DECEMBER 23, 2018KATHE SKINNER, M.A., L.M.F.T. EDIT
This is the time of year food is on our minds. Not just any food, but rich food, expensive food, once-a-year food. It’s when even the most disciplined among us vow to “wait until after the holidays”.
According to the Centers for Disease Control, half of Americans say they want to lose weight. With only a little time before the festivities begin the chances of being successfully svelte are, well, slim to none.
Here’s how to avoid being a holiday butterball:
Start early. Gold’s Gym memberships spike 40% in December and January, while the sad fact is that a hefty 80% of January joins quit within 5 months. If you’re serious about weight loss wait until February to get a membership. Statistics show that’ll improve your chances of success. Even more successful? Stick with the program all year long.
It”s not that the work is hard; the hard work is to keep going,
Dance to your own music. “Dealing effectively with stress” and “emotional regulation” are cited by 92% of 1,328 psychologists as the main reasons for their patients’ failures in weight loss. Emotional eating is a behavior learned in childhood when a sweet snack is an emotionally satisfying way to cope.
Who’s this for, anyway? Are you trying to please a critical parent, spouse, or friend who say you would be more attractive or successful if you lost weight? Putting your health first is, in the first place, about you. Addressing
underlying and longstanding messages are part of the mental health component necessary for mental and physical health.
Change defeating habits. While there are lots of reasons for societal obesity, some come from the choices we make every day. Good-for-you meals don’t have to be additive-rich, over-processed ones. Take advantage of federal law that requires calorie counts to be on menus. Buying gasoline and dinner at the same place are not healthy mealtime practice.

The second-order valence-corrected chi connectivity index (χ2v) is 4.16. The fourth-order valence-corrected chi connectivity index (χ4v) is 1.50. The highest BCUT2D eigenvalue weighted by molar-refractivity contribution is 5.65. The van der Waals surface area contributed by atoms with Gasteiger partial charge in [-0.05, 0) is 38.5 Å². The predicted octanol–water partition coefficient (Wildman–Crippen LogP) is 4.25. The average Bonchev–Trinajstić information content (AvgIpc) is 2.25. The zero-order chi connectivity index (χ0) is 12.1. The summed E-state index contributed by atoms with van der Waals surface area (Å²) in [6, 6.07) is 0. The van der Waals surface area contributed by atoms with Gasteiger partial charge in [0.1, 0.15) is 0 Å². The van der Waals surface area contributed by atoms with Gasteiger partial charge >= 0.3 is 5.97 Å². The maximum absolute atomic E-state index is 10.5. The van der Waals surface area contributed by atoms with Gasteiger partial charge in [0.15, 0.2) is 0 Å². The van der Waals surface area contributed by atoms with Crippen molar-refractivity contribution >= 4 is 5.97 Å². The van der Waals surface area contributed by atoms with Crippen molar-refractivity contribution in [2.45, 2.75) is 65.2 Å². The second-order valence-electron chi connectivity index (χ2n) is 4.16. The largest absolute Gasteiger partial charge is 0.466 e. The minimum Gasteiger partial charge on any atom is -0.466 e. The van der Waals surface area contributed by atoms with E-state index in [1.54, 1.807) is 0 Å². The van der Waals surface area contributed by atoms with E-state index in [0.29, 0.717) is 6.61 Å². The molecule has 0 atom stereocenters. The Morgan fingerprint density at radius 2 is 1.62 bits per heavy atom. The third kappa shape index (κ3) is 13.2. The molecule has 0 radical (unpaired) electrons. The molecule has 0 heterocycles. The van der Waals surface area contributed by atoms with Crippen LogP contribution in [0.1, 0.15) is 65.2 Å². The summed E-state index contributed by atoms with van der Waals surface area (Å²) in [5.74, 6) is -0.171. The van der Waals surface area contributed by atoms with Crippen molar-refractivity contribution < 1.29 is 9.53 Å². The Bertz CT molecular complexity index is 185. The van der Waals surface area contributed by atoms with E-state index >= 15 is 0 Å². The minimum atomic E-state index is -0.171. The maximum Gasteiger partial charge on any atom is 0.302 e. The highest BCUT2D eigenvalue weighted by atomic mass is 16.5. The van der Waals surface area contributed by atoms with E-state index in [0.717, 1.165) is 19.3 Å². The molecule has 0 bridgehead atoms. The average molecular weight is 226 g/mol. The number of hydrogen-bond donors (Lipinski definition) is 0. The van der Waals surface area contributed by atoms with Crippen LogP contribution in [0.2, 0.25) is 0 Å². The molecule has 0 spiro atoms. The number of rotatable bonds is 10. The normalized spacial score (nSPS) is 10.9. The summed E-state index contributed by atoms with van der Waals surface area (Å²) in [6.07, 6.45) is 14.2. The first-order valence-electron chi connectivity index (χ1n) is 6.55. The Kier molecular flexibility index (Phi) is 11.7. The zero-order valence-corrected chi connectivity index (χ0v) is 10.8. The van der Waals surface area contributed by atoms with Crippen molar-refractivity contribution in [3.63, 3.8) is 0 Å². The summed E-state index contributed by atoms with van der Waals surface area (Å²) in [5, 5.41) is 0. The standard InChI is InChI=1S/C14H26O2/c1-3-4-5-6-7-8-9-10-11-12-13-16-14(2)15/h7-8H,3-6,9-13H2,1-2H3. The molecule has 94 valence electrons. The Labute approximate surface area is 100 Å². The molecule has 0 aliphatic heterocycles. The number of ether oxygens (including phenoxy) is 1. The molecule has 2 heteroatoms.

Rapid weight loss without healthy changes in diet and exercise is a chocolate-covered promise.
Keep it simple. Changes that are too complicated reduce chances for permanent behavioral alterations. Go easy; start slowly, feeling comfortable and confident to go on. Life changes don’t have to be complicated to work.
You can’t have it all. Even if you could, you can’t have it right now. Reasonable thought often conflicts with desire. Unfortunately, ours is a society used to short attention-spans, immediacy, and instant gratification. True lifestyle changes are accomplished over time, with consistent practice, and lots of patience. That can be a poor fit in an ersatz society.
As tempting as it sounds, having our cake and eating it, too, isn’t realistic. More than genetics alone, successful weight control relies on the sometimes challenging choices we make for a healthy mental and physical life.
Kathe Skinner is a private practice Marriage & Family Therapist in Colorado Springs where she lives with her husband and two kitties.
Copyright 2018, Being Heard, LLC